Donald Trump the politician says he does not believe in human-created climate change. Donald Trump the business executive says he does.
That’s the implication of a Politico piece Monday that details Mr. Trump’s efforts to build a sea wall around his seaside golf resort in County Clare, Ireland, in any case. It may have caught Trump in another of his straddles on issues, raising questions about what policies he would actually pursue if he wins the White House in November.
Let’s start with the views of Trump, presidential candidate. He’s repeatedly referred to climate change (or “global warming,” in the old phrase he prefers) as a “hoax.” He once tweeted that the whole concept was invented by China for the purpose of fleecing the United States manufacturing sector, though he’s since said that reference was a joke.
In business deals, it’s another story. Two years ago, Trump bought a golf course and resort by the sea along Ireland’s west coast. It’s since been renamed Trump International Golf Links & Hotel Ireland. Storms and erosion have bedeviled the place – it’s an area where sheer cliffs and the pounding Atlantic intermix. (Here’s a spectacular video of County Clare’s Cliffs of Moher getting pounded.) So Trump is trying to win permission to drop tons of rock around the place to stop his fairways from eroding.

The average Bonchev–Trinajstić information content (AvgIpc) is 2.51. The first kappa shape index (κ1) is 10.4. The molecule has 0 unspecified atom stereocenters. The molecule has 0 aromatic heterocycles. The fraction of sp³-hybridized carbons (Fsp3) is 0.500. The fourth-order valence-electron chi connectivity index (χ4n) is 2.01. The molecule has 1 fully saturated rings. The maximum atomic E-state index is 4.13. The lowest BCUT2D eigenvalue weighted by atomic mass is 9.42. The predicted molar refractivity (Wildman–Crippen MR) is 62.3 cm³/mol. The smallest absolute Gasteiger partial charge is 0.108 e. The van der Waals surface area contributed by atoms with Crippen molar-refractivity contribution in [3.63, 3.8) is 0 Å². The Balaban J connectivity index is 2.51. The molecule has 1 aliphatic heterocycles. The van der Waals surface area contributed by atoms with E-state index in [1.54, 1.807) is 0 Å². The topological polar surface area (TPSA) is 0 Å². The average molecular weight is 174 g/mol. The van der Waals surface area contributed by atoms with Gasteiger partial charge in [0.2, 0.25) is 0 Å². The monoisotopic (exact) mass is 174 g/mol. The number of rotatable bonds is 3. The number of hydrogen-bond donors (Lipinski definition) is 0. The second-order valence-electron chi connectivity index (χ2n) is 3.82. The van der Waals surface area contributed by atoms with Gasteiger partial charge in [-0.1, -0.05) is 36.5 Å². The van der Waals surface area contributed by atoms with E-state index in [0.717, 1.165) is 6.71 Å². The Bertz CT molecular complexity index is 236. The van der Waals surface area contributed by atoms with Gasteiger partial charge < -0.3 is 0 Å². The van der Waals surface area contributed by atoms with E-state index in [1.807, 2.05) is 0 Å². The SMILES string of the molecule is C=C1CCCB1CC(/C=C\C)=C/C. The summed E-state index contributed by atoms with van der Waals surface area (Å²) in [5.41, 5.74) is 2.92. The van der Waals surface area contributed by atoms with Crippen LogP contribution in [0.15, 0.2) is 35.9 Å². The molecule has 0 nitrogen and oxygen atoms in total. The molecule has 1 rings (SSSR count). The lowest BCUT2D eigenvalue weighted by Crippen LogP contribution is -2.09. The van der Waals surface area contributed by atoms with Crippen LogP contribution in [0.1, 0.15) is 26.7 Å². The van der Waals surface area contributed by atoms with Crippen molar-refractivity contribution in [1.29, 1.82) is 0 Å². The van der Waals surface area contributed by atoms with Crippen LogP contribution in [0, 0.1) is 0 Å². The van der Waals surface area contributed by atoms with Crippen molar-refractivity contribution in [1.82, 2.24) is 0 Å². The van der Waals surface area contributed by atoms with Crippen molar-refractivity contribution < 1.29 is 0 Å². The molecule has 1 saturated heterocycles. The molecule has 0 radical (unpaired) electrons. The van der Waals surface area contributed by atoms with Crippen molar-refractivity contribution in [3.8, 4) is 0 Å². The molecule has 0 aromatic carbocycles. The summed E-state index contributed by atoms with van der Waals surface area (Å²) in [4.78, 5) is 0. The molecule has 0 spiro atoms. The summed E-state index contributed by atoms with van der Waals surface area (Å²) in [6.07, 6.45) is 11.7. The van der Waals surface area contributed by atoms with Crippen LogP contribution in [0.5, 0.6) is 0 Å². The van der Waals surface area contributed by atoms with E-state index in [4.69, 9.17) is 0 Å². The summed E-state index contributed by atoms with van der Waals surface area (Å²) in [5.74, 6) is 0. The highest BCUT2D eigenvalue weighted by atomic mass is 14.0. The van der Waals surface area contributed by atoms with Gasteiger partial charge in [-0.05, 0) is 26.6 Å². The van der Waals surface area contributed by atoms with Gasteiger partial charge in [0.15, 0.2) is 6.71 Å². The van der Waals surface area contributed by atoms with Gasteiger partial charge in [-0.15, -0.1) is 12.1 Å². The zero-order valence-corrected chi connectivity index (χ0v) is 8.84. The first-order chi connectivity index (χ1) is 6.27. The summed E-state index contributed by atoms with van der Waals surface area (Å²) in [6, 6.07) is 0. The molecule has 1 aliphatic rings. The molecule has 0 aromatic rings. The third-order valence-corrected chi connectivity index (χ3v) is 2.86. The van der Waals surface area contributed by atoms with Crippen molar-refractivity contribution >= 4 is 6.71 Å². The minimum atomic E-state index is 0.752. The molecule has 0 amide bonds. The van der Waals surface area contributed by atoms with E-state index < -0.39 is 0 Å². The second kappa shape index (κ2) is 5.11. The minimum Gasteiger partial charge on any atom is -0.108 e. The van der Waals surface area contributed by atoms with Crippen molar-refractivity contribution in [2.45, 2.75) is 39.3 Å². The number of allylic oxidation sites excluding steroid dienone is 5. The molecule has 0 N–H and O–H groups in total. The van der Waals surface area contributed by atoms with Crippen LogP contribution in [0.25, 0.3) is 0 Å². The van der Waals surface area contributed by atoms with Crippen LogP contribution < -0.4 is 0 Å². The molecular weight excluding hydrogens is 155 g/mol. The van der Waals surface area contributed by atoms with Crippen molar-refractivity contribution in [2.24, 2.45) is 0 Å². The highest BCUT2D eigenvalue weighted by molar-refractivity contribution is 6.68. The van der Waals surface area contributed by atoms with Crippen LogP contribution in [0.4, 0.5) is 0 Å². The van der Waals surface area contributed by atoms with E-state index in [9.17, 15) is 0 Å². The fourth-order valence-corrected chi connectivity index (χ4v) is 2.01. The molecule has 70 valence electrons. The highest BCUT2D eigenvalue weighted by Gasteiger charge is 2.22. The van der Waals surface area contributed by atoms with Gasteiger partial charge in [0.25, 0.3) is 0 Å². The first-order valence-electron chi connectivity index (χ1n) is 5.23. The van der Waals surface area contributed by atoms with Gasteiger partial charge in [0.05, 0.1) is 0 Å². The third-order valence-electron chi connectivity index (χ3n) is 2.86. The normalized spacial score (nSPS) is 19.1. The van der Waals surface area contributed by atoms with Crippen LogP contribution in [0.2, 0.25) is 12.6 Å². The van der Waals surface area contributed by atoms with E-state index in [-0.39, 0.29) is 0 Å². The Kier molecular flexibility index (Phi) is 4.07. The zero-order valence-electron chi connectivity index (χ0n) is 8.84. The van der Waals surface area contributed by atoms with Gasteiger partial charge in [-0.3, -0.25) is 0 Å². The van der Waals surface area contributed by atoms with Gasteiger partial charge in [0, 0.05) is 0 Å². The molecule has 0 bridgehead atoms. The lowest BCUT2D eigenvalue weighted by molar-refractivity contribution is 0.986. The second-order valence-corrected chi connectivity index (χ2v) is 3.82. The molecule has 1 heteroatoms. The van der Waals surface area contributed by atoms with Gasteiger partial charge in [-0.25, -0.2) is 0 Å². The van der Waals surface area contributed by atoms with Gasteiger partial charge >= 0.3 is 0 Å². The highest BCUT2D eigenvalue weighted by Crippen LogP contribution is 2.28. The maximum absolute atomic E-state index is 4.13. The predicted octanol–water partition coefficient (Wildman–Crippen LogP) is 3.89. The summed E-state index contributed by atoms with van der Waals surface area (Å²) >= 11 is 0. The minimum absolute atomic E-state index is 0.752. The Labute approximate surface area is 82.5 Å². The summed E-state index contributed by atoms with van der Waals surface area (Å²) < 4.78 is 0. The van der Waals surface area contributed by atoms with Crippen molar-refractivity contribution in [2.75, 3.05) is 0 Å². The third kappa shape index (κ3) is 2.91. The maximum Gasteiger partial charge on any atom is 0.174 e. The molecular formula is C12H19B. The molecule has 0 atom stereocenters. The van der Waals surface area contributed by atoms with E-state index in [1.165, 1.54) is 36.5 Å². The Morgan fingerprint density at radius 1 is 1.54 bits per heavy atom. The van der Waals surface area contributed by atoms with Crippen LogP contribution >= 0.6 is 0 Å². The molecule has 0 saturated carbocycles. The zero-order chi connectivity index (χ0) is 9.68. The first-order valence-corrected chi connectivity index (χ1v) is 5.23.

In its permit application to do this, the Trump subsidiary running the place explicitly cites climate change as a major reason it needs a sea wall. It cites predictions of a rise in sea level as a result of global warming. If those are correct, much of the Irish coast will experience more erosion.
At Trump Ireland “the existing erosion rate will continue and worsen, due to sea level rise, in the next coming years, posing a real and immediate risk to most of the golf course frontage and assets,” reads the permit application, according to Politico.
We’ll start with the obvious response – this was not written by Trump in-between stupendous rallies. Business is business, and he has business executives making their own decisions about the best way to proceed in their local markets.
But come on – Trump’s brand is built on personal control. To a certain extent, that seems real, not feigned. Trump’s been heavily involved in courting local officials in his UK projects. It might be hard for him to dismiss this as something he hasn’t seen.
And in any case, he’ll be aware of it now. Will he persist? He might argue that he’s just taking advantage of Irish regulations, and that arguing in favor of climate change, whether he believes it or not, will help him protect his business. But if takes that tack the Irish authorities in question are unlikely to be amused. He might be undercutting himself.
In political terms, this is probably just the beginning of what will become a steady stream of revelations about the intersection of Trump’s complex business dealings with policy and issue positions. That’s what Democratic opposition research projects are for, after all.
To Trump’s remaining Republican opposition, it’s the sort of thing that drives them nuts. They see it as not an ordinary flip-flop but a shape-shift, another example of Trump taking liberal and conservative positions at the same time.
This shows how US voters won’t really know what Trump will do in office until he starts doing it, say Trump critics.
“This kind of fence walking between conservatism and ideologically liberal positions are the things his Trumpidian cultists love about him. For the sane electorate, however, it is troubling,” writes Susan Wright at right-leaning Red State.